The trouble started after the store owner asked Salimitari to move his black BMW 323i, which he had double-parked outside her store in a Valencia strip mall, according to a sheriff’s arrest report.

Salimitari swore at the woman and said, “If you do anything to my car, I’ll kill you,” the store owner, Myra Harbour, testified at a hearing in Los Angeles County Superior Court in San Fernando. The woman later obtained a restraining order, which is still in effect, that prohibits Salimitari from coming within 100 yards of her.

Sheriff’s Deputy Thomas Babiracki said Salimitari threatened to kill him after he arrived at the flower shop. The deputy said he used pepper spray to control the irate surgeon and that he needed another deputy’s help to handcuff the 220-pound Salimitari.

“I felt threatened,” the deputy testified. “He’s larger than I am.”

Facing three felony charges and a possible prison term, Salimitari reached a plea bargain with prosecutors in February 2011. He pleaded guilty to two misdemeanors: battery and resisting a police officer, according to court records. He was sentenced to 30 days in jail, 200 hours of community service and three years of probation.

Salimitari, 46, filed a motion in May 2011 to withdraw the guilty plea, noting that he was unaware the convictions could affect his state license to practice medicine. The motion has not been heard.

A court clerk notified the Medical Board of California of Salimitari’s conviction, according to court records. The medical board has taken no disciplinary action, according to the agency’s website and Salimitari.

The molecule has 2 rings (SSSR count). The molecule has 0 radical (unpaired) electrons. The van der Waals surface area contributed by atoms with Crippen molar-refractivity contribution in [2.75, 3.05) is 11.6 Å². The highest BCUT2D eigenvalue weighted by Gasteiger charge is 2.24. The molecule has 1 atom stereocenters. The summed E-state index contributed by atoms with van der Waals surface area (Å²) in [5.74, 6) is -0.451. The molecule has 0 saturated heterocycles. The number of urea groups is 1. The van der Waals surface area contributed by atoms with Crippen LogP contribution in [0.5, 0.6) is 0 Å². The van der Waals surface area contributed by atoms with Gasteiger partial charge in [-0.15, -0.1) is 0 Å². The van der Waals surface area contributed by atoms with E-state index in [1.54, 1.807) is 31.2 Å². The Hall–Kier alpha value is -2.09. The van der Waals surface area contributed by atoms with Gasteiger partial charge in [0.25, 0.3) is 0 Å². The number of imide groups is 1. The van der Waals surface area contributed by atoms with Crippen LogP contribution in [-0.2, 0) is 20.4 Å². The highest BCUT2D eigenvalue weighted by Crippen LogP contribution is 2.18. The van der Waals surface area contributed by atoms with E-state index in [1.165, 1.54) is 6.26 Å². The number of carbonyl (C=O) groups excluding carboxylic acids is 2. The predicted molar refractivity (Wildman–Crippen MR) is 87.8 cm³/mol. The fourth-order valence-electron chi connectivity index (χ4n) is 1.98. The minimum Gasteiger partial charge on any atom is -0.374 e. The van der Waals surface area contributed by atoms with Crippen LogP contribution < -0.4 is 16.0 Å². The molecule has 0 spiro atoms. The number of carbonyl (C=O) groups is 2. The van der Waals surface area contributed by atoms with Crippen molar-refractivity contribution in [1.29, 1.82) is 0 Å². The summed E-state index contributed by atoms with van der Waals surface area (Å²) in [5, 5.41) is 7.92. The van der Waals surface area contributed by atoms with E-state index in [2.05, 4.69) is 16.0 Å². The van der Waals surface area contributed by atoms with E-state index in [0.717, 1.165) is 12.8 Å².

In an interview Monday, Salimitari denied threatening the flower shop owner and deputy. He said the deputy falsely accused him because he needed an excuse for his unwarranted use of pepper spray. Salimitari has filed a lawsuit accusing the deputy of excessive force. The case is pending.

The surgeon said he pleaded guilty because a judge refused to allow him to present evidence at the trial that would have helped him prove his innocence.

“I’m innocent,” he said. “I’m the true victim here.”

The surgeon said he intends to fight to withdraw his guilty pleas and then take the case to trial.

Salimitari has had other legal trouble, according to court records.

He was sued last year by a former employee who accused him of “continuous unwelcome sexual harassment” while she worked at a surgery center affiliated with Lap-Band VIP. Criswell Abel said in the lawsuit that Salimitari touched her inappropriately and once told her to show him her breasts to receive a promotion. She refused and did not get the promotion, the lawsuit alleged.

The lawsuit was dismissed after both sides agreed to a settlement, the terms of which were not disclosed in court documents. Abel’s attorney, Mitchel Brim, said the settlement included a confidentiality agreement that prohibits all sides from discussing the case.

Salimitari said an insurance carrier paid a settlement to Abel, despite his objections. Abel’s allegations were “absolutely not true,” he said.

“When you have insurance they force you to do stuff you don’t want to do,” the surgeon said. “If you don’t settle, they’re not going to cover.”

On its website, Lap-Band VIP includes biographies of doctors and other employees. One of the profiled surgeons is Dr. David Nazarian, who the website said received his medical degree from “Sackler School of Medicine/NYU.”

Sackler School of Medicine is based in Tel Aviv and has a branch in New York, but is not affiliated with New York University, officials with both universities said.

Reed, the general manager of Lap-Band VIP, said in an email that the discrepancy was an error “that will be corrected.”

The same error appears on Nazarian’s LinkedIn home page.